Exercise is Medicine

by | Jul 26, 2017

Life comes with a few inevitable things – aging can be one of the most frustrating. When you are twenty you may not think much about it, but as the years continue we will all notice its effects. A common way people experience aging is joint pain, and resulting limitations this puts on lifestyle and activity. With these limitations come reductions in fitness and other medical issues.

What got me musing on the above was a study of Medicare data on knee pain treatment in over 65s. They reviewed 52,504 beneficiaries data to see the effect of immediate, intermediate or later rehab. They found that those who had non-traumatic knee pain that received rehab within 15 days of diagnosis were 33% less likely to engage in later use of drugs, 50% less likely to receive nonsurgical invasive procedures, and 42% less like to undergo surgery. This level of success was not seen in those who had intermediate rehabilitation (16-120 days after diagnosis), and late rehabilitation (120 or more days after diagnosis). But, even with such great effects of early rehab only 11% of the beneficiaries were getting it!

This particular study only included people over 65, but I would be surprised if the same is not true for other age groups. Similar might also be seen for certain traumas that do not require surgery. While the study did not explicitly determine why outcomes were improved by early rehab, I have a very reasonable idea: because rehab uses therapeutic exercise to unlock the body’s natural healing processes. Rather than waiting on imaging, allowing muscles to atrophy during excessive rest, or relying on passive treatments like pain medication or injections, Physical Therapy shows you how to safely and confidently move, strengthen the weakness that led to the injury, and correct the root cause of the pain. Compared with drugs, injections, or surgical interventions, therapy is cheaper, safer, more natural, and likely to be less stressful and painful, with far fewer side effects.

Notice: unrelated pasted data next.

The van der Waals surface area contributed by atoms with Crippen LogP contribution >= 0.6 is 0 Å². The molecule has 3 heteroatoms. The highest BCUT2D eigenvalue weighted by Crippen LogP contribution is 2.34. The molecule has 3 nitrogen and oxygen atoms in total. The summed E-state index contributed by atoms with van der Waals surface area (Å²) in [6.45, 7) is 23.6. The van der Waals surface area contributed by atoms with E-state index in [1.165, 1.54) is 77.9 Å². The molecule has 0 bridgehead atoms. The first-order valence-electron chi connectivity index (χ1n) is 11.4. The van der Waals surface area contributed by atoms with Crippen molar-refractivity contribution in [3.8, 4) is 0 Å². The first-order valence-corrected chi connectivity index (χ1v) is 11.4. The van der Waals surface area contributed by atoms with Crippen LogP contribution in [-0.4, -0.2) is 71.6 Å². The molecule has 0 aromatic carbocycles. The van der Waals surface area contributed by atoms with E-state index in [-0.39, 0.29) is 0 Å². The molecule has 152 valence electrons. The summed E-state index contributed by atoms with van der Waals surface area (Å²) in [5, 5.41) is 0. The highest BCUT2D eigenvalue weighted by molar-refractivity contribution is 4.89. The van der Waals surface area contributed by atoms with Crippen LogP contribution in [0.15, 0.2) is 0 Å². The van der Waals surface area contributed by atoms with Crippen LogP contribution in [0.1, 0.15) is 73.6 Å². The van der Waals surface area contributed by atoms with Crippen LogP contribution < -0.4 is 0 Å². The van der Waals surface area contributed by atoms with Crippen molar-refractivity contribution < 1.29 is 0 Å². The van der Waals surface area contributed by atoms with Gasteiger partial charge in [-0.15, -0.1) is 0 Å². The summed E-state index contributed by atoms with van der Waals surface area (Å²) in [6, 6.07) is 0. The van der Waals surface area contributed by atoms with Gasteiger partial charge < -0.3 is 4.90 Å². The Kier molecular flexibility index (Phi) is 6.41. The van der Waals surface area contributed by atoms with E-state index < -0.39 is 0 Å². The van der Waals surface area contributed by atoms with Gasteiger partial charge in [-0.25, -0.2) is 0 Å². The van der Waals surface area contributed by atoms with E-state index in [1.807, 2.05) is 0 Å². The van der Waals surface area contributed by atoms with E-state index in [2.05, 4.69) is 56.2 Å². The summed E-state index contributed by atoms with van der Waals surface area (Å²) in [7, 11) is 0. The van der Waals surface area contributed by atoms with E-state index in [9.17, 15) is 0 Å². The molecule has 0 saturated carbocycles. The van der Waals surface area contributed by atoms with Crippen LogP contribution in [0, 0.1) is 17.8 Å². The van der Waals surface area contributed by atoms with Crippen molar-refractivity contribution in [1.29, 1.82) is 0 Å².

I would encourage you to seek out the help of a physical therapist when you have injury or pain. Not only is the treatment natural and has minimal risk, but also it can often help you become more active. For example, I often find that people who come to see me for knee pain have other issues such as low back pain. To holistically help with the knee pain, we also provide care for the low back, and this often leads to improved overall function, allowing them to exercise more, get back to doing the things they love, and overall become more healthy. This brings around full circle to address what I wrote in the first paragraph: that impaired physical function often affects lifestyle and activity and can contribute to health issues. This lines up with a recent slide presented by a Mayo Clinic doctor showing how much of an impact physical activity can have on various health conditions!

Exercise as preventative medicine from Mayo Clinic

Physical therapists are experts in rehabilitation, movement, and exercise. If you have questions about a particular issue, drop me an email or call and I would be happy to discuss how we can help!


Joel M. Stevans, G. Kelley Fitzgerald, Sara R. Piva, Michael Schneider; Association of Early Outpatient Rehabilitation With Health Service Utilization in Managing Medicare Beneficiaries With Nontraumatic Knee Pain: Retrospective Cohort Study. Phys Ther 2017; 97 (6): 615-624.

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  1. Tom Kruse

    Great blog writeup Andrew! I think sometimes people think “rehab” means 4-6 weeks of 2 or 3 visits per week, but as you know, much can be done with intensive one-on-one sessions. It may only take 3 or 4 TOTAL visits over the course of 6 weeks! Keep up the good work!

    • PhysioWorks

      Thanks Tom! I am seeing great success with patients using this approach!


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